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Found 1,450 results

  1. Hello everyone Well, first of all i would like to claim myself a beginner. This is my second kit after a pause of 12 or so years (i remember almost nothing from those times except some details have to be painted before glueing). I mean i'm still learning. This is actually the first time i used putty, extensive sanding and a bit of weathering. Here i should stop whining. Basically it is built out of the box except for that it's a conversion of the A340 bloody 'Wiener Philarmoniker' (for some reason noone chooses to build SAS scheme). The Trents are from the Braz models. This was also the first time i worked with resin hence one of my major mistakes - the engine inlets of the trents are quite decently tilted, while mine are upright. The choice of the gear up attitude was obvious as i have to hang the models to the ceiling. I was too scared to try making flaps down, besides main gear bogies are again decently tilted in flight. Oh, and another major mistake is a tricky fuselage color, too yellowish to me. Everything was spray-painted. The decal were from Revell plus a little help from the Draw decals. The weathering was done according to the a.net images which show the A330 SAS fleet surprisingly dirty. Here we go The next oncoming is a baby bus a Revell's A319 with Bearbus Germanwings scheme (i'm considering not to post work in progress as there are dozens already here) Thanks, Steve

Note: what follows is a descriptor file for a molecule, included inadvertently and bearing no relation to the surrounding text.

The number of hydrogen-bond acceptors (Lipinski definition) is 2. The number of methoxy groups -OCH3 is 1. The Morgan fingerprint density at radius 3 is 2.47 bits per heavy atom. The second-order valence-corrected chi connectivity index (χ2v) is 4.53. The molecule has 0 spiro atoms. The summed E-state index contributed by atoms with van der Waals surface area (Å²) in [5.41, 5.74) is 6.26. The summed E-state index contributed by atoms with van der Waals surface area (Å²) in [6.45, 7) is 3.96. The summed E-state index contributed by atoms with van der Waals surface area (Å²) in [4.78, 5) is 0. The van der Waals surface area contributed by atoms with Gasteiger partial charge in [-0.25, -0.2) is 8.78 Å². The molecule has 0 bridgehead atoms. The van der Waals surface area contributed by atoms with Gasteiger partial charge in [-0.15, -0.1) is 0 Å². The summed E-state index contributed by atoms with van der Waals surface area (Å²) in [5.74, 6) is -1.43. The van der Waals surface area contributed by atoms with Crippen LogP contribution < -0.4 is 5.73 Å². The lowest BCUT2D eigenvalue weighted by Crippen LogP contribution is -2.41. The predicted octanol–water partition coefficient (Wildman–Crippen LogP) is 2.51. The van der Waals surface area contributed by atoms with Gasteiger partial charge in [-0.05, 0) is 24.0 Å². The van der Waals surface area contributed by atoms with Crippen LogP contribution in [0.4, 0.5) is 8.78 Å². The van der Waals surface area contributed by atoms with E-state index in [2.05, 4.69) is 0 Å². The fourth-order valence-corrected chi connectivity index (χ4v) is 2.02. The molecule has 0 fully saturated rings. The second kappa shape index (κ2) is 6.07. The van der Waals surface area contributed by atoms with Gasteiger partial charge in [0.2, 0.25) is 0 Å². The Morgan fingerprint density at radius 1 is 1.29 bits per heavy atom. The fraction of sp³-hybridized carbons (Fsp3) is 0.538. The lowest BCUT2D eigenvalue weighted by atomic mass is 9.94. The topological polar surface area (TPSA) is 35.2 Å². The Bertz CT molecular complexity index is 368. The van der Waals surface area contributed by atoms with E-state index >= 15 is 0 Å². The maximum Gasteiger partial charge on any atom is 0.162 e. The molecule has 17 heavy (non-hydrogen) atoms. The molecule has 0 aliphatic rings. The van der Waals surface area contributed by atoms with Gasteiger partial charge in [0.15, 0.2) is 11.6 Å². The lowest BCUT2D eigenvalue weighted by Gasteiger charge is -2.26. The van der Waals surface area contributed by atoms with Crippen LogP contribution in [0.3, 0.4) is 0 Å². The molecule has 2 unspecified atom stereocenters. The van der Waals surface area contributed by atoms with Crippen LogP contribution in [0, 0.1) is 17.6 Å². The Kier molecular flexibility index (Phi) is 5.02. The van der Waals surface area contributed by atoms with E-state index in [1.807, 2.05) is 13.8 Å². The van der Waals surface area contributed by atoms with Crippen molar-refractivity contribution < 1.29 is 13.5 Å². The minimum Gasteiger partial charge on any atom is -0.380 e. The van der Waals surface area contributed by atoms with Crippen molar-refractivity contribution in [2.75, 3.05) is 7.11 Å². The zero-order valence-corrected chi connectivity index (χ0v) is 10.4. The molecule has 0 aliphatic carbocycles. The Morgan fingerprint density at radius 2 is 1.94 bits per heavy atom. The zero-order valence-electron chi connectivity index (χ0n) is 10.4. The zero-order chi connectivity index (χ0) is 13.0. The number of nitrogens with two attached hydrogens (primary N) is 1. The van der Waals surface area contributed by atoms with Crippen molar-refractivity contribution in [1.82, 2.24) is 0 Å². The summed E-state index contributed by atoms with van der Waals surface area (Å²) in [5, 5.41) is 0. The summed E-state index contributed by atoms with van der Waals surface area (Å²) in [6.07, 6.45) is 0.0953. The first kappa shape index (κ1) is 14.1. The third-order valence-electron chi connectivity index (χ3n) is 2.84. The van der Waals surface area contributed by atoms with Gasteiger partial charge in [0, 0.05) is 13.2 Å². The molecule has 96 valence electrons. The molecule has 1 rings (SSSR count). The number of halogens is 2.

2. Paul A H

    Revell Masking Tape